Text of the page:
Sales of 2009-dated 1 ounce Gold Eagles and 1 ounce Silver Eagles will begin on December 29, 2008. Availability will be subject to allocation. The remaining 2009-dated bullion coins will be delayed. The US Mint cites “very limited” supplies of blanks from suppliers amidst high demand.

The full US Mint memo is reproduced below:

November 24, 2008


SUBJECT: 2008 and 2009-Dated Bullion Coin Products

With the exception of the American Eagle Gold One-Ounce and American Eagle Silver One-Ounce Bullion Coins, all 2008-dated bullion coins have been depleted. Weekly allocations will continue for these two products.

The final 2008 allocation for these coins will be provided on Monday, December 15, 2008.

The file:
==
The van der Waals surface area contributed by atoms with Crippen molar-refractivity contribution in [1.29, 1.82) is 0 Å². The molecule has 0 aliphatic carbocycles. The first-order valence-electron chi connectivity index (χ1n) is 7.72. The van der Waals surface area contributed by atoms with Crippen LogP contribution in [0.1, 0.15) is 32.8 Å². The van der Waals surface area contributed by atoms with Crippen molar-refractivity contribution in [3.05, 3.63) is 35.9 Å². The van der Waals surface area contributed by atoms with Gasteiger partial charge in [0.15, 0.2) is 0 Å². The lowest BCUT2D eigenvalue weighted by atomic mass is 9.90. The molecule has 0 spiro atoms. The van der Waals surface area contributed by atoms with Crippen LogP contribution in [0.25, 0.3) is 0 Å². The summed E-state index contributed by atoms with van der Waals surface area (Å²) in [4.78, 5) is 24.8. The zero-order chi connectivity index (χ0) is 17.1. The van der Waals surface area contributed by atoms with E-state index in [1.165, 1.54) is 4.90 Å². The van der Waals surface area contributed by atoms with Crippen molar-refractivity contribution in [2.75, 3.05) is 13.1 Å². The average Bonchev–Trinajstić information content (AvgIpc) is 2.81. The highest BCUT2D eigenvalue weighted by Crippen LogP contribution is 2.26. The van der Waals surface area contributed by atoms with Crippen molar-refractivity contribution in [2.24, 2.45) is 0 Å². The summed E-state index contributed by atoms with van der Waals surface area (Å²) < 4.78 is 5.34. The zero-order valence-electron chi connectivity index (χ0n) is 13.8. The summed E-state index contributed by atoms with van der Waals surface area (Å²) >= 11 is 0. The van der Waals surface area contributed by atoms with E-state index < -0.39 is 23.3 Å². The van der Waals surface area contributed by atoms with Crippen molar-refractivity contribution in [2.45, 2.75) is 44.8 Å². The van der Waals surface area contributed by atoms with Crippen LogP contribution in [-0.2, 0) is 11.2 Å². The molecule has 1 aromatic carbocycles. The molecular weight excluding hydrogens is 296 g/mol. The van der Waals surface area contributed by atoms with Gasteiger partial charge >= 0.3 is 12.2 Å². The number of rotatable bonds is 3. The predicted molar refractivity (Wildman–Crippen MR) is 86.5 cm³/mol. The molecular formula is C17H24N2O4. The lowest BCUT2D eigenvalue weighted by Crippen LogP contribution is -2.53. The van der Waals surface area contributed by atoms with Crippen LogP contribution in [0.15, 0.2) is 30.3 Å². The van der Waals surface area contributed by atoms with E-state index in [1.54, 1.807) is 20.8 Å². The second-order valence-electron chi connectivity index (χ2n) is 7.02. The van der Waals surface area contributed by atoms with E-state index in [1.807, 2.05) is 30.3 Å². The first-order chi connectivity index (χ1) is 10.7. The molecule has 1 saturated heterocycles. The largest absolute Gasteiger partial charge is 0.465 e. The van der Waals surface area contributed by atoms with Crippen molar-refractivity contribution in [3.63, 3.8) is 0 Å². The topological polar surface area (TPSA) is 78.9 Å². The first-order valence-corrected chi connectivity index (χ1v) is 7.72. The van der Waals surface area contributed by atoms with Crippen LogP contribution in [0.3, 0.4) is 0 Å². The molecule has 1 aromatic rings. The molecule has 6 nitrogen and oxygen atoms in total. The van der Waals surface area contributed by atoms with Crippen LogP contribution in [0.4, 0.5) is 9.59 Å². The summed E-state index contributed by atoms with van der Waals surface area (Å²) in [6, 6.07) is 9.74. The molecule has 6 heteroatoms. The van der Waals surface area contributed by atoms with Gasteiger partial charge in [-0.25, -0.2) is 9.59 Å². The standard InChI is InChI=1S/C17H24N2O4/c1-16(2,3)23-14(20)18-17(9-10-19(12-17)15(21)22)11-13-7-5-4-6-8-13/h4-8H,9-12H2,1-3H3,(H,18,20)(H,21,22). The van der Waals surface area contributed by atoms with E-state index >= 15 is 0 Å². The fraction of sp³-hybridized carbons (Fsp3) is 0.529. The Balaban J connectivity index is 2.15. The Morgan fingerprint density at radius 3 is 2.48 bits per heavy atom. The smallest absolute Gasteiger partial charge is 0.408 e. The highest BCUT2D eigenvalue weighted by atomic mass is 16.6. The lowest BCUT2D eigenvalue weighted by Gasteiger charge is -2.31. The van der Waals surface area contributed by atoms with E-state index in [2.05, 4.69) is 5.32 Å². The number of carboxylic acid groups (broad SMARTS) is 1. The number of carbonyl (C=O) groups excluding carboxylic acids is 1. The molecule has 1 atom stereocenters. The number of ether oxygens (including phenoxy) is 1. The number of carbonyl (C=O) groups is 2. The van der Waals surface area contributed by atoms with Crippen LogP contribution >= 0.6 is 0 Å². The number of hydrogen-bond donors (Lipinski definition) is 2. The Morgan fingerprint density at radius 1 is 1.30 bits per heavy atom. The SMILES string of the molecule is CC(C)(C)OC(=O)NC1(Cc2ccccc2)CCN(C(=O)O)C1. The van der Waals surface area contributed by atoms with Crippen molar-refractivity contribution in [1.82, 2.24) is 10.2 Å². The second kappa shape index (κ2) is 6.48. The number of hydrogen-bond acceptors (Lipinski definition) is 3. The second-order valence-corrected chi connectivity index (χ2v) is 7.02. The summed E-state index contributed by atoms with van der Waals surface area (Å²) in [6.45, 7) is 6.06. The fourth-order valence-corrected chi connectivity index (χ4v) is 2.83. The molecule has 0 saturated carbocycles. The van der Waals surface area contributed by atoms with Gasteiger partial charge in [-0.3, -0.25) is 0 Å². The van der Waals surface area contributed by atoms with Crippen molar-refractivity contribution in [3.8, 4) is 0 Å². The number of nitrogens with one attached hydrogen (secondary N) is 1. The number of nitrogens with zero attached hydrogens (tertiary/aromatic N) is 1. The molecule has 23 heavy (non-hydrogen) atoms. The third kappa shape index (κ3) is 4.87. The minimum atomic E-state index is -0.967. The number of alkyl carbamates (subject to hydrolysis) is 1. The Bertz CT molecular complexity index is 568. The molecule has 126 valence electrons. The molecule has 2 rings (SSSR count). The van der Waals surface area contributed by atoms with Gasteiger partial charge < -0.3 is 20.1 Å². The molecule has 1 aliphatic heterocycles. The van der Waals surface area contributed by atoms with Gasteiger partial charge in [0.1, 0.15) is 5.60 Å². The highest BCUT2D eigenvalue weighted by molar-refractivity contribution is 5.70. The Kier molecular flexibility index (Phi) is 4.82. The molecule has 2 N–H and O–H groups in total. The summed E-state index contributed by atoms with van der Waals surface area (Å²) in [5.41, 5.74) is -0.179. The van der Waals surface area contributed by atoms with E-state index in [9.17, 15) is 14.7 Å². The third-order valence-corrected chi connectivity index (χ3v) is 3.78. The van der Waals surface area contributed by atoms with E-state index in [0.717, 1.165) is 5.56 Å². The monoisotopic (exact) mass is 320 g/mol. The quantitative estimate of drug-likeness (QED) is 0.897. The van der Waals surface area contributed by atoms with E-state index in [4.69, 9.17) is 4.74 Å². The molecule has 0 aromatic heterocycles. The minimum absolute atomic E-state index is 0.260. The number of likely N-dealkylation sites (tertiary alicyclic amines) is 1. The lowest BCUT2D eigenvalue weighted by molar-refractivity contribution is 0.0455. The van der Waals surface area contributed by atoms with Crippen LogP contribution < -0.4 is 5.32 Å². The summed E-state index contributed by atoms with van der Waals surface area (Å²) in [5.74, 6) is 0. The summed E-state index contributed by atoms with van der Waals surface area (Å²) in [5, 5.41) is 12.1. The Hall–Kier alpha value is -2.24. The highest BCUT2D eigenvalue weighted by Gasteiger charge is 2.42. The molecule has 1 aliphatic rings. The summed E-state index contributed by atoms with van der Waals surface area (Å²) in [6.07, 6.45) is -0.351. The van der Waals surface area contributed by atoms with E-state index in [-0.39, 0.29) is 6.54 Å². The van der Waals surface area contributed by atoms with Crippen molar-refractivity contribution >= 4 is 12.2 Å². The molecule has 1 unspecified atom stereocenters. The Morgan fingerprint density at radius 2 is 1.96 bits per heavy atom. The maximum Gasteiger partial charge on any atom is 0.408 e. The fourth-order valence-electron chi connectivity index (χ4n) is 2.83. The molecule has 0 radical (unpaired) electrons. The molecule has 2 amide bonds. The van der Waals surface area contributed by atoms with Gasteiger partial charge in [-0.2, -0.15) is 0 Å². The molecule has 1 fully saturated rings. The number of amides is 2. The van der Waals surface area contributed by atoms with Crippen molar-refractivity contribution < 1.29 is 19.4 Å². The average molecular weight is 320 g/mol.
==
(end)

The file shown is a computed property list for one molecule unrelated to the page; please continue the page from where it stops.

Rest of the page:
There will be no bullion allocations during the week of December 22, 2008.

2009-dated American Eagle Gold One-Ounce and American Eagle Silver One-Ounce Bullion Coins will be made available for sale via the standard allocation process on Monday, December 29, for pricing December 30 and order pick-up on Friday, January 2, 2009.

Allocations for these products will continue until the United States Mint is able to meet demand.

The quantities of blanks that we have been able to acquire from our suppliers continue to be very limited, while demand for bullion coins remains high. As a result, it is necessary for the United States Mint to delay the launch of other bullion coins until later in 2009. We will continue to monitor the situation and keep you informed as additional information becomes available.

Thank you for your patience and your continued support of the United States Mint Bullion Coin Program.